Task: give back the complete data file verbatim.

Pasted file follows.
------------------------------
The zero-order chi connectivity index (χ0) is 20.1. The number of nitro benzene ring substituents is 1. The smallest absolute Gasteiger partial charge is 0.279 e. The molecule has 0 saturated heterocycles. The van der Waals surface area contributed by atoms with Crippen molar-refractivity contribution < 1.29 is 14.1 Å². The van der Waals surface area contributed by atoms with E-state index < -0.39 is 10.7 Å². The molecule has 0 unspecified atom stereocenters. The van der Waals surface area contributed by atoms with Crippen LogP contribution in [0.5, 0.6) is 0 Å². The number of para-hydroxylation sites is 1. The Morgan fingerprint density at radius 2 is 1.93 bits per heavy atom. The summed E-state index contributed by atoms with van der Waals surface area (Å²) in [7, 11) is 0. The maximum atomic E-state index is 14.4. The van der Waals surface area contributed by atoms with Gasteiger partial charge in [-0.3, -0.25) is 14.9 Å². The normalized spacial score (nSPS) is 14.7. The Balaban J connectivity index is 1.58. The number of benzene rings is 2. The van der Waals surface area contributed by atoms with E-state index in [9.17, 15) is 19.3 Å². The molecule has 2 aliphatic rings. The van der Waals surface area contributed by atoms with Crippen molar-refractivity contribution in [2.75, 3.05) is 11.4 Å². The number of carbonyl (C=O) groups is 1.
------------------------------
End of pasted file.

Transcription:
The zero-order chi connectivity index (χ0) is 20.1. The number of nitro benzene ring substituents is 1. The smallest absolute Gasteiger partial charge is 0.279 e. The molecule has 0 saturated heterocycles. The van der Waals surface area contributed by atoms with Crippen molar-refractivity contribution < 1.29 is 14.1 Å². The van der Waals surface area contributed by atoms with E-state index < -0.39 is 10.7 Å². The molecule has 0 unspecified atom stereocenters. The van der Waals surface area contributed by atoms with Crippen LogP contribution in [0.5, 0.6) is 0 Å². The number of para-hydroxylation sites is 1. The Morgan fingerprint density at radius 2 is 1.93 bits per heavy atom. The summed E-state index contributed by atoms with van der Waals surface area (Å²) in [7, 11) is 0. The maximum atomic E-state index is 14.4. The van der Waals surface area contributed by atoms with Gasteiger partial charge in [-0.3, -0.25) is 14.9 Å². The normalized spacial score (nSPS) is 14.7. The Balaban J connectivity index is 1.58. The number of benzene rings is 2. The van der Waals surface area contributed by atoms with E-state index in [9.17, 15) is 19.3 Å². The molecule has 2 aliphatic rings. The van der Waals surface area contributed by atoms with Crippen molar-refractivity contribution in [2.75, 3.05) is 11.4 Å². The number of carbonyl (C=O) groups is 1.